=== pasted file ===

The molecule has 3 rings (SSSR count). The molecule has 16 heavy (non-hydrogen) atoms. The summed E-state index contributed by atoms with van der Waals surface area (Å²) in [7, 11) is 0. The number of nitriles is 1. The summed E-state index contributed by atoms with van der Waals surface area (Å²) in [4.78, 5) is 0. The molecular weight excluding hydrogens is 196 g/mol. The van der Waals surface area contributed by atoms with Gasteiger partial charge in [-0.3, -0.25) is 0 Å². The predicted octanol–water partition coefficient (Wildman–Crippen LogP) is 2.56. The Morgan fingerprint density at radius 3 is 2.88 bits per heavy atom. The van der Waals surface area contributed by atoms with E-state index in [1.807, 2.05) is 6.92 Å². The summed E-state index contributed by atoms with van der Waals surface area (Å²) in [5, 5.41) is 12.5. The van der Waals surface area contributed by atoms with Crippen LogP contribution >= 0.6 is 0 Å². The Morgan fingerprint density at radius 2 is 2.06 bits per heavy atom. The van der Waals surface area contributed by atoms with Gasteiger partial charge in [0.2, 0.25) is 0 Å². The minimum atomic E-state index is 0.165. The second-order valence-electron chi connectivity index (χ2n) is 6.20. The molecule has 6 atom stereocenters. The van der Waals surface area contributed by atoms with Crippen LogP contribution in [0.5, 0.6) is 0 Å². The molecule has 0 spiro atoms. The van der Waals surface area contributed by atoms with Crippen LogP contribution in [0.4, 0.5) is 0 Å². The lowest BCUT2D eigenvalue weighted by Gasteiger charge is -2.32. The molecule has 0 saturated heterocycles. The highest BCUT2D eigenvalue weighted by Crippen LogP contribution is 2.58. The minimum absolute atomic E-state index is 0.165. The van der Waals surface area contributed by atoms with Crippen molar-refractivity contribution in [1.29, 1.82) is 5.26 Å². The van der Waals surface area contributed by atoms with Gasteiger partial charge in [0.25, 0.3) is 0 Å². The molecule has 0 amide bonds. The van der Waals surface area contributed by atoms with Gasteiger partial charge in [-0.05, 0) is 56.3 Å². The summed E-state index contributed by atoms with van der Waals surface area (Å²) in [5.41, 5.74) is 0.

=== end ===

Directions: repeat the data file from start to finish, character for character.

The molecule has 3 rings (SSSR count). The molecule has 16 heavy (non-hydrogen) atoms. The summed E-state index contributed by atoms with van der Waals surface area (Å²) in [7, 11) is 0. The number of nitriles is 1. The summed E-state index contributed by atoms with van der Waals surface area (Å²) in [4.78, 5) is 0. The molecular weight excluding hydrogens is 196 g/mol. The van der Waals surface area contributed by atoms with Gasteiger partial charge in [-0.3, -0.25) is 0 Å². The predicted octanol–water partition coefficient (Wildman–Crippen LogP) is 2.56. The Morgan fingerprint density at radius 3 is 2.88 bits per heavy atom. The van der Waals surface area contributed by atoms with E-state index in [1.807, 2.05) is 6.92 Å². The summed E-state index contributed by atoms with van der Waals surface area (Å²) in [5, 5.41) is 12.5. The van der Waals surface area contributed by atoms with Crippen LogP contribution >= 0.6 is 0 Å². The Morgan fingerprint density at radius 2 is 2.06 bits per heavy atom. The van der Waals surface area contributed by atoms with Gasteiger partial charge in [0.2, 0.25) is 0 Å². The minimum atomic E-state index is 0.165. The second-order valence-electron chi connectivity index (χ2n) is 6.20. The molecule has 6 atom stereocenters. The van der Waals surface area contributed by atoms with Crippen LogP contribution in [0.5, 0.6) is 0 Å². The molecule has 0 spiro atoms. The van der Waals surface area contributed by atoms with Crippen LogP contribution in [0.4, 0.5) is 0 Å². The lowest BCUT2D eigenvalue weighted by Gasteiger charge is -2.32. The molecule has 0 saturated heterocycles. The highest BCUT2D eigenvalue weighted by Crippen LogP contribution is 2.58. The minimum absolute atomic E-state index is 0.165. The van der Waals surface area contributed by atoms with Crippen molar-refractivity contribution in [1.29, 1.82) is 5.26 Å². The van der Waals surface area contributed by atoms with Gasteiger partial charge in [0.25, 0.3) is 0 Å². The molecule has 0 amide bonds. The van der Waals surface area contributed by atoms with Gasteiger partial charge in [-0.05, 0) is 56.3 Å². The summed E-state index contributed by atoms with van der Waals surface area (Å²) in [5.41, 5.74) is 0.